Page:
Tuesday, May 17, 2011
Performers' Instruments Stolen
By Olivier Uyttebrouck
Copyright © 2011 Albuquerque Journal
Journal Staff Writer
City Hall got a crash course on Tuvan music after a group of Siberian performers lost their rare instruments to a weekend theft in an Albuquerque motel parking lot.
The musicians were nearing the end of a 50-concert U.S. tour when the thieves broke into their rented van Sunday and made off with their fiddles and other instruments, considered invaluable to the players. They also took two of the members' passports.
"It's hurting everyone hard," Sean Quirk, the band's Wisconsin-born manager, said of the smash-and-grab burglary. "It's going to hurt our future as a band even."
Quirk manages the Alash Ensemble, which consists of four men from Tuva, a Central-Asian republic that borders on Mongolia. The four practice Tuvan throat singing, an ancient art developed among the nomadic herdsmen of this region.
They play instruments such as the two-stringed "horse-head fiddle," so-called because the peghead is carved in the shape of a horse's head.
The musicians met Mayor Richard Berry during an appearance Sunday at an Asian music festival and explained that their instruments and passports had been stolen.
On Monday, city officials helped them complete police reports about the incident.
Thieves are likely to have trouble unloading the instruments at a pawn shop, Quirk said. "I'd like to see the looks on their faces when they opened those cases and saw those horse-headed instruments," he said.
White said the burglars still may try to find a market for the instruments.
"It's going to be difficult for someone to sell them," White said. "But from my experience, they'll try."
Band members thought they could safely leave their instruments, passports and other personal items locked in the van while they grabbed six hours of sleep at Motel 6, 1000 Avenida César Chávez SE. Motel employees notified them about 6 a.m. Sunday that someone had smashed a rear window of the van and stolen the contents.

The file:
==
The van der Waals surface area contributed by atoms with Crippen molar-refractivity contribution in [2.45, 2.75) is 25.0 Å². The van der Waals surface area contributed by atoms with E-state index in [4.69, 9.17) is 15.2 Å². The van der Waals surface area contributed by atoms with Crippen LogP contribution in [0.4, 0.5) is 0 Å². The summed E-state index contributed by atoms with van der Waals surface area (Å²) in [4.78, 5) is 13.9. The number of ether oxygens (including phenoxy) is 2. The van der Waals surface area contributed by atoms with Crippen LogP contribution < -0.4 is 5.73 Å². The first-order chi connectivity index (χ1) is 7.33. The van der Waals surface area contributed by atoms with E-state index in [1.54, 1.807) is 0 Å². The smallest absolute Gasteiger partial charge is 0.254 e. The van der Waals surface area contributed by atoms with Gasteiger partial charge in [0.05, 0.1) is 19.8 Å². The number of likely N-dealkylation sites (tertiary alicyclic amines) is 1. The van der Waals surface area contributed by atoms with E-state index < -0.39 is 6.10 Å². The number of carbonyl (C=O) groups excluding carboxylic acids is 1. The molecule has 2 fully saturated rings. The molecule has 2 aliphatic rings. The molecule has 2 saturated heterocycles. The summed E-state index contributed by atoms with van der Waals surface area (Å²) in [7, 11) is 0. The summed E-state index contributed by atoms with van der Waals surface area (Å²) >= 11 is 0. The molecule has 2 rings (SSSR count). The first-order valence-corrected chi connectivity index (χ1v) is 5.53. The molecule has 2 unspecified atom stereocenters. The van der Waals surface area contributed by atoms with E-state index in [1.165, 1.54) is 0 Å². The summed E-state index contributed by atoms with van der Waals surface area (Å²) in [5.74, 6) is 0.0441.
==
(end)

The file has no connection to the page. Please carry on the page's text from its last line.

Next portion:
Enthusiasts of Tuvan music have responded to the call to loan instruments to the band for its seven remaining concerts. The band expects some instruments to arrive by FedEx in Telluride, Colo., in time for a concert scheduled Thursday, Quirk said.
The band will travel today to Acoma Pueblo, where it will perform for school children. The musicians will have to rely on singing until they can replace their instruments, as they did at an Asian music festival Sunday in Albuquerque.
Two of the men also lost passports, which could hinder their ability to return to the former Soviet republic June 1 as scheduled, Quirk said. City officials said they contacted members of the New Mexico congressional delegation to expedite the process of replacing the passports.
Quirk said he fears Russian authorities won't let the two men re-enter the country without their original documents. "Russia is really famous for its complex bureaucracy," he said.